“Depending on each individual's current fitness, race goals, the sport and training time available, the frequency of workouts scheduled will vary. Some athletes will workout only once per day while others workout twice or more times per day.”
As athletes get more competitive and gain more fitness, they move from doing workouts three times per week to six or seven times per week. Beyond that, athletes move to multiple workouts per day.
A few tips for workout frequency:
It is typical for competitive triathletes to do two workouts per day, several days per week. Some will answer an early morning alarm and complete one workout on an indoor trainer or treadmill to optimize time.
Cyclists will often commute to and/or from work to add additional workout frequency to their training.
Sometimes a short workout at an easy intensity can aid recovery. Don’t overlook steady walking as an option. A lunch time walk is perfect.
As you eagerly increase workout frequency, pay close attention to your overall training volume and be aware of overload.
In one of my many past lives, I taught alpine skiing. That was a loooooong time ago. When I got hooked on triathlon, I drifted away from alpine skiing. I’m not blaming triathlon for my lack of skiing, there were lots of reasons why I quit skiing.
First came the dry spell of skiing only once or twice per year. Then was the complete lack of downhill skiing for about 12 years (+/-). In the past three or so years, I did take up Nordic skiing. I still do more Nordic than Alpine skiing, but I’m getting the itch to do more Alpine skiing. Not only is it a blast, but I think it helps my mountain biking skills.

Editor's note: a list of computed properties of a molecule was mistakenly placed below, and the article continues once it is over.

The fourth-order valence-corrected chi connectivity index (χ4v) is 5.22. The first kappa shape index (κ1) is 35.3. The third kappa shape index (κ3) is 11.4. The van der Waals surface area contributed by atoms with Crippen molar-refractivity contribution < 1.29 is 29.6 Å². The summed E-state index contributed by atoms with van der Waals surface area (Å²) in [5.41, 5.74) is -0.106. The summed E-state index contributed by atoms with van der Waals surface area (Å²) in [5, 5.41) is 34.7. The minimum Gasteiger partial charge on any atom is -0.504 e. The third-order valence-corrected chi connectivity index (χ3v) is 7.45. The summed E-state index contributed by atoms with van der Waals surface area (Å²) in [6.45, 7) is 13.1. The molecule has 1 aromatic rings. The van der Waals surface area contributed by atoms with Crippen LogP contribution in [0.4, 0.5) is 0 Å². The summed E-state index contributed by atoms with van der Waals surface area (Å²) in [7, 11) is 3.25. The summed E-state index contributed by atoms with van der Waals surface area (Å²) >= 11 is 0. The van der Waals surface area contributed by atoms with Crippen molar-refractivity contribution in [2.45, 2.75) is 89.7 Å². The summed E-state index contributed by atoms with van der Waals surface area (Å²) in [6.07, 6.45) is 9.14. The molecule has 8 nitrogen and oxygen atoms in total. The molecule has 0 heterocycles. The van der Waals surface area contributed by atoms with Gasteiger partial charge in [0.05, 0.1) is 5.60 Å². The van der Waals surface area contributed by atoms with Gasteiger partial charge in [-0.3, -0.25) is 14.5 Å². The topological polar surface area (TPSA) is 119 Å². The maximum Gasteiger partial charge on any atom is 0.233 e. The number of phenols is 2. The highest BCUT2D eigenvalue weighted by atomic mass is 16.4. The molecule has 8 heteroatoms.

The same balance and weighting issues that are present in skiing are present in mountain biking. For examle, my right turns are weaker than left turns in both sports. I’ve done more skiing, both Alpine and Nordic, in the last couple of years and I’ve found that skiing helps my mountain biking. Nordic skiing does lend more to endurance than downhill skiing. However, alpine skiing helps with balance, skills, power development and the ability to pick a line down the mountain at high speed.
While I believe skiing helps my cycling in the off-season, it is not cycling. As the race season approaches, in order to be a better mountain bike rider – I need to ride the mountain bike. This training principle is known as the principle of specificity:
“The mode of training becomes more important, as event day approaches. Training that is specific to the sport becomes more important than generalized training. In other words, the specificity of training becomes more important.”